4. When the non-Christian Paul wanted to arrest Jews who as believers belonged to Jesus Christ, where did he go? Listen to Acts 9:1,2:
        Now Saul, still breathing threats and murder against the disciples of the Lord, went to the high priest, and asked for letters from him to the synagogues at Damascus, so that if he found any belonging to the Way, both men and women, he might bring them bound to Jerusalem.
      5. When Paul began his work among the gentiles, the relationship between Jewish converts and gentile converts became a major religious issue, the "hot button" issue in the community of Christians.
        1. When he and Barnabas came back from their first mission trip to the first known, sizable gentile congregation [in Antioch], an enormous debate was in progress: must gentiles become Jews in religious practices/perspectives to be Christians? Must they be circumcised and follow the customs of Moses?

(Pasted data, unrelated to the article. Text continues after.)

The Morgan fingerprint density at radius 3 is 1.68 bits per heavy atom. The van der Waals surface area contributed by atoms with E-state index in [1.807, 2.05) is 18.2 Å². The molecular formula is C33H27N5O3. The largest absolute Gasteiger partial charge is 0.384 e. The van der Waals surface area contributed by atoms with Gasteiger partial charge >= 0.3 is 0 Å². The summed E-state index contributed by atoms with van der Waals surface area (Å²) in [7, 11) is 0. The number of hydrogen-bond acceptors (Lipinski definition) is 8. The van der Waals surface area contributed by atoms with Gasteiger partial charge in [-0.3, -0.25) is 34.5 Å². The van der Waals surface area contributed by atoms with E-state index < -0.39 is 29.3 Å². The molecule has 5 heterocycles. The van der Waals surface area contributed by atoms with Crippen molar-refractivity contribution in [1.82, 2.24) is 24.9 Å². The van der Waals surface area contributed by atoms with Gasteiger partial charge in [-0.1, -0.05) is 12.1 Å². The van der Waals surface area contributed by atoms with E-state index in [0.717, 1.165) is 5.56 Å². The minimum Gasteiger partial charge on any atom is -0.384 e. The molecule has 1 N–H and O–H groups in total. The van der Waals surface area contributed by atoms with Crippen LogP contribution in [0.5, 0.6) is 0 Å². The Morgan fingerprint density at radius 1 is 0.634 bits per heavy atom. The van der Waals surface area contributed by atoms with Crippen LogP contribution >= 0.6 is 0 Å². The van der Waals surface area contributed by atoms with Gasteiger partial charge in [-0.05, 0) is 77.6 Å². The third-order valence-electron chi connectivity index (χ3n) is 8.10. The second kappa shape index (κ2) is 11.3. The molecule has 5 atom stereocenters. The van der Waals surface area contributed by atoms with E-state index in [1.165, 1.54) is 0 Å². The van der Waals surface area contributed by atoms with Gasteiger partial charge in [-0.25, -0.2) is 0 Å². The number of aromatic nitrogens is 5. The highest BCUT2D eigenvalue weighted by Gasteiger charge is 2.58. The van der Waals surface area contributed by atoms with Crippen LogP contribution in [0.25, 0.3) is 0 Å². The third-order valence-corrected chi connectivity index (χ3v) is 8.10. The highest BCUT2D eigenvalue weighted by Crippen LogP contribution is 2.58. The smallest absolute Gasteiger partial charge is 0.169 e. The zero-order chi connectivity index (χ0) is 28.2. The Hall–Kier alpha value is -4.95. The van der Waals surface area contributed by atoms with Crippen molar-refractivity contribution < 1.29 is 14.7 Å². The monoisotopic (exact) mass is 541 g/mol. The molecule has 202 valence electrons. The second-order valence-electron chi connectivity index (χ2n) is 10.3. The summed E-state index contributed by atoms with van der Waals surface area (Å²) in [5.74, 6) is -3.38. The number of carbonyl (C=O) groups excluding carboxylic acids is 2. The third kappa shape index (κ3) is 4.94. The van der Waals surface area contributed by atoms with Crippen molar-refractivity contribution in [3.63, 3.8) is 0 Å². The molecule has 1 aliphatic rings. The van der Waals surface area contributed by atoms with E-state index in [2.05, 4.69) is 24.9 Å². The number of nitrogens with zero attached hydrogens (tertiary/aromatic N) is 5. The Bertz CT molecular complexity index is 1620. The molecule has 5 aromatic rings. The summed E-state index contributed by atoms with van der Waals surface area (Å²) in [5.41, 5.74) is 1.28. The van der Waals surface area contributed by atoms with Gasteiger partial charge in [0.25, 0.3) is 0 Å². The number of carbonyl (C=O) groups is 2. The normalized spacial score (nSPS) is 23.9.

2. The issue is not Jewish Christians abandoning Jewish ways; it is "must gentiles do things the way Jews do them."
        3. Note verse 19 says that gentiles who are turning to God should not be troubled with doing Jewish things Jewish ways.
        4. Also note what verse 21 reads:
          For Moses from ancient generations has in every city those who preach him, since he is read in the synagogues every Sabbath.
        5. This is Christian leadership among Jewish Christians affirming the work and purpose of Jewish synagogues in maintaining Jewish ways among the Jewish people--it is not a rejection of Jewish synagogues but an affirmation of them.
    4. When the Christian Paul went to a new city, where is the first place he went?
      1. He always went to the Jewish assemblies at the synagogue.
      2. Why?
        1. Early in my life I was taught these were the reasons: